Outrage. A word that earns you eight points in the current version of Scrabble.
And the word that best describes public reaction to one man’s statement that the current Scrabble tiles are either overvalued or undervalued and no longer reflect a letter’s actual worth.
Following a blog post by Joshua Lewis in late December titled “Rethinking the value of Scrabble tiles” – where Lewis made the announcement that he had developed a system for determining letter valuations in word games called Valett – the issue of proper letter valuation in Scrabble has gone viral. A post-doctoral scholar at the University of California’s Cognitive Science Department, Lewis created the program based on statistical analysis that measures the letter’s overall frequency in the English language, its frequency by word length and the ease with which you can transition the letter in and out of a word.
The result is that 14 Scrabble letters would need to be assigned new values.
Currently, the values and distribution of letters are based on original analysis conducted by Scrabble’s inventor, Alfred Butts. According to the National Scrabble Association, Butts calculated a value for each tile by measuring the frequency with which each letter appeared on the front page of the New York Times. But much has changed in the English language since the game was first invented in 1938, Lewis said.
Confirming Lewis’ statement on the English language was a recent study led by the director of research at Google, Peter Norvig, on letter frequency. The results of the study sparked yet another Scrabble article, this time by Sam Eifling of Deadspin, who said it opened “a whole new system of weighing the value of your letters.”
And introduce a whole new system he did.
Eifling, with the help of software developer and friend Kyle Rimkus, engineered a system that determines the letter frequency of every individual word in the Scrabble dictionary. Much like Lewis, Eifling and Rimkus also discovered that 14 tiles were valued incorrectly in the current version of the game.
But John Chew, co-president of the North American Scrabble Players Association, says proposals like those of Lewis or Eifling to introduce an updated version of Scrabble are not uncommon. In an article with BBC, Chew said that he hears from several people a year complaining that the tile values are incorrect.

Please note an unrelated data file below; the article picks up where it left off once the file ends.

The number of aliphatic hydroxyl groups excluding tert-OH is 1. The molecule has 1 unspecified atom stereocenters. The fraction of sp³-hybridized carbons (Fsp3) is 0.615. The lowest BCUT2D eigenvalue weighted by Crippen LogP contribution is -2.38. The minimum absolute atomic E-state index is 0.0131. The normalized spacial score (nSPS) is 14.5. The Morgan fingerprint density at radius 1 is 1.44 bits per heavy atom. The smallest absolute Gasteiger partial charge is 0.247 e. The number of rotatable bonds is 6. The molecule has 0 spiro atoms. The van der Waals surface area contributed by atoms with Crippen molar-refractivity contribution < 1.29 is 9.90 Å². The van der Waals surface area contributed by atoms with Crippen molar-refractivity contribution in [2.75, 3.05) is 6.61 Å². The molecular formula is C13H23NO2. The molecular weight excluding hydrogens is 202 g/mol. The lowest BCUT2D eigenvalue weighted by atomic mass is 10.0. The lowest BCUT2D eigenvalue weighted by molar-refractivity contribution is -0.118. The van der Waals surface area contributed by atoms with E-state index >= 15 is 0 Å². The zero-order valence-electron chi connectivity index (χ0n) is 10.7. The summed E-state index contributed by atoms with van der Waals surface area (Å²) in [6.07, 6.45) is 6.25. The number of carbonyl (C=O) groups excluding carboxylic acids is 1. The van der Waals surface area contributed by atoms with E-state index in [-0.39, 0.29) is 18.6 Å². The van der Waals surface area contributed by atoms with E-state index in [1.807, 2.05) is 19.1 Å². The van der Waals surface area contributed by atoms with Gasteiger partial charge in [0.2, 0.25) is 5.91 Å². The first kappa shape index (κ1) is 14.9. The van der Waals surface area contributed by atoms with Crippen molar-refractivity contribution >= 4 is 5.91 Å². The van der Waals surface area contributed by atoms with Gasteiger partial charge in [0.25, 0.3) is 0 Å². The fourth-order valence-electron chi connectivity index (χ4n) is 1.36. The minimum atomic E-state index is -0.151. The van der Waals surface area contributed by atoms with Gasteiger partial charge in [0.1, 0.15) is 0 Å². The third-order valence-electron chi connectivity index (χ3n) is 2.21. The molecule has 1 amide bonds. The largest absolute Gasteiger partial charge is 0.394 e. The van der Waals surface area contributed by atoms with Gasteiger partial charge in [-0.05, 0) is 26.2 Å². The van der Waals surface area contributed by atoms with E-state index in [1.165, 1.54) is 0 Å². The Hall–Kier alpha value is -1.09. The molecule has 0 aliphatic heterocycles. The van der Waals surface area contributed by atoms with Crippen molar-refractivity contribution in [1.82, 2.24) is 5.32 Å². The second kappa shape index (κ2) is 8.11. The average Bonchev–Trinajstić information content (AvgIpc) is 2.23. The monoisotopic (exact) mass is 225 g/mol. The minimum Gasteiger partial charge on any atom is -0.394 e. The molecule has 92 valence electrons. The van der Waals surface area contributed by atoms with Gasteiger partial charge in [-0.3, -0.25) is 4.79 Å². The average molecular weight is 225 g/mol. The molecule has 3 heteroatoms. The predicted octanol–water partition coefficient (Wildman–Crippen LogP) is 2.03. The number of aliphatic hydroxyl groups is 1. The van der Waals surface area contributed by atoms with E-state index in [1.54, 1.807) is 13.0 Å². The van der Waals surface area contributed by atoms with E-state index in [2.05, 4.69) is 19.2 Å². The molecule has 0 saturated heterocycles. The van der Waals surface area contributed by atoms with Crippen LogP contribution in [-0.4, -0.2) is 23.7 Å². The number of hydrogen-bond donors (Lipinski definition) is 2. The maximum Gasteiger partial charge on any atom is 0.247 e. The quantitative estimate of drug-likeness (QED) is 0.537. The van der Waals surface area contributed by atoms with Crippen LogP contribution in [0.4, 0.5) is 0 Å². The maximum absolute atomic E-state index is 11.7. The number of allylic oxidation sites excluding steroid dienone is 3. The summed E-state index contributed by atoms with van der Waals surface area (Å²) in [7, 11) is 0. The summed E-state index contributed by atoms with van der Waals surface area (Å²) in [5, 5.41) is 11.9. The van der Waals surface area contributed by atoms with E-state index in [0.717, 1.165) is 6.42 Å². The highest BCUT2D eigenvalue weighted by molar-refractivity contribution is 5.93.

Even so, Chew published a response which touched upon the fact that changing the value of the Scrabble tiles would take a certain amount of randomness out of the game.
“It’s always had an intentional imbalance between the face and equity values of the tiles,” Chew said.
For instance, an “S” tile or blank tile may have an equity value that far outweighs their face value because they have the potential to earn a player so many points. Seasoned Scrabble players understand that the game was carefully designed to balance both skill and luck, Chew said.
Philip Nelkon, Scrabble’s U.K. representative and spokesman for the game manufacturer Mattel concurred with Chew.
“It is not a game where fairness is paramount, it is a game of luck and changing the tile values wouldn’t achieve anything,” he said.
Nelkon confirmed that Mattel would not change the values of the current tiles. Hasbro, the company that produces Scrabble in North America, also released a statement saying that it has no plans to change the current letter values.
However, what will change things is the release of the fifth edition of the Scrabble dictionary, slated for publication next year. Since the publication of the Official Scrabble Players Dictionary in 1978, the game’s word list has grown by tens of thousands of words.
It is for this very reason that Lewis thinks that the tile values should change. “I’ve annoyed several relatives with words like QI and ZA, and I think the annoyance is justified: the values for Scrabble tiles were set when such words weren’t acceptable, and they make challenging letters much easier to play,” he said.
But I think Lewis only has it half right.
Yes, any relative, or friend for that matter, is justified in their annoyance with a fellow player for laying down a word like QI or ZA. But that does not mean that the problem lies in the tile valuation — the real problem is rooted in the damn Players Dictionary.
Yes, I said it. As an avid Scrabble player, I curse the official Scrabble dictionary for enabling others to justify words like ZA.
“It’s short for pizza!”
Honestly, why should the tile values change in order to corroborate these ludicrous words? I propose we abolish the official Scrabble dictionary altogether. Instead, we should go back to the way it was done for 40 years – house rules, house dictionary.
Call my method old fashioned, but hey, I think it solves the problem pretty effectively.
And I didn’t even need to use statistical analysis software to do it.
Bri Bosak can be reached at email@example.com or on Twitter @bribosak.